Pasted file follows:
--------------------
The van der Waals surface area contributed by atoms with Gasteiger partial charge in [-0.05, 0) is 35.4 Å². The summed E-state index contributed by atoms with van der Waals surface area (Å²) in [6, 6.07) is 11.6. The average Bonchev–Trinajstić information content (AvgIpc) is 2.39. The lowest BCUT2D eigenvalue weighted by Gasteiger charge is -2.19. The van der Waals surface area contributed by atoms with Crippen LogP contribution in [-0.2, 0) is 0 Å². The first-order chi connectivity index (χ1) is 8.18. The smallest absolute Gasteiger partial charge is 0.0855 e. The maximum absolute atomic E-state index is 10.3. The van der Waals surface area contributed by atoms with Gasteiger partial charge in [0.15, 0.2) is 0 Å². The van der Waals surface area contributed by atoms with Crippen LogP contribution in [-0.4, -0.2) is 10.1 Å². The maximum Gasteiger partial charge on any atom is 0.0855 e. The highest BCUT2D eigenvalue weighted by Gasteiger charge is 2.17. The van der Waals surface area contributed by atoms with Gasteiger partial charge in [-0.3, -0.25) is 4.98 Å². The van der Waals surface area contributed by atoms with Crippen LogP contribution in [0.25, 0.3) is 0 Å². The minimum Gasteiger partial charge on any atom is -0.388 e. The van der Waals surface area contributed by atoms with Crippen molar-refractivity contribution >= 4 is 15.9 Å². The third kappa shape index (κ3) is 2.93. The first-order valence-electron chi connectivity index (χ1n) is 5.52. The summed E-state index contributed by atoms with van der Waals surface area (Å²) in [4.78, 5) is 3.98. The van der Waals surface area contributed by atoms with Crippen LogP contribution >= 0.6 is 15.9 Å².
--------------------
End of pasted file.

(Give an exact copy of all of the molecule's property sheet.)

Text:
The van der Waals surface area contributed by atoms with Gasteiger partial charge in [-0.05, 0) is 35.4 Å². The summed E-state index contributed by atoms with van der Waals surface area (Å²) in [6, 6.07) is 11.6. The average Bonchev–Trinajstić information content (AvgIpc) is 2.39. The lowest BCUT2D eigenvalue weighted by Gasteiger charge is -2.19. The van der Waals surface area contributed by atoms with Crippen LogP contribution in [-0.2, 0) is 0 Å². The first-order chi connectivity index (χ1) is 8.18. The smallest absolute Gasteiger partial charge is 0.0855 e. The maximum absolute atomic E-state index is 10.3. The van der Waals surface area contributed by atoms with Gasteiger partial charge in [0.15, 0.2) is 0 Å². The van der Waals surface area contributed by atoms with Crippen LogP contribution in [-0.4, -0.2) is 10.1 Å². The maximum Gasteiger partial charge on any atom is 0.0855 e. The highest BCUT2D eigenvalue weighted by Gasteiger charge is 2.17. The van der Waals surface area contributed by atoms with Gasteiger partial charge in [-0.3, -0.25) is 4.98 Å². The van der Waals surface area contributed by atoms with Crippen LogP contribution in [0.25, 0.3) is 0 Å². The minimum Gasteiger partial charge on any atom is -0.388 e. The van der Waals surface area contributed by atoms with Crippen molar-refractivity contribution >= 4 is 15.9 Å². The third kappa shape index (κ3) is 2.93. The first-order valence-electron chi connectivity index (χ1n) is 5.52. The summed E-state index contributed by atoms with van der Waals surface area (Å²) in [4.78, 5) is 3.98. The van der Waals surface area contributed by atoms with Crippen LogP contribution >= 0.6 is 15.9 Å².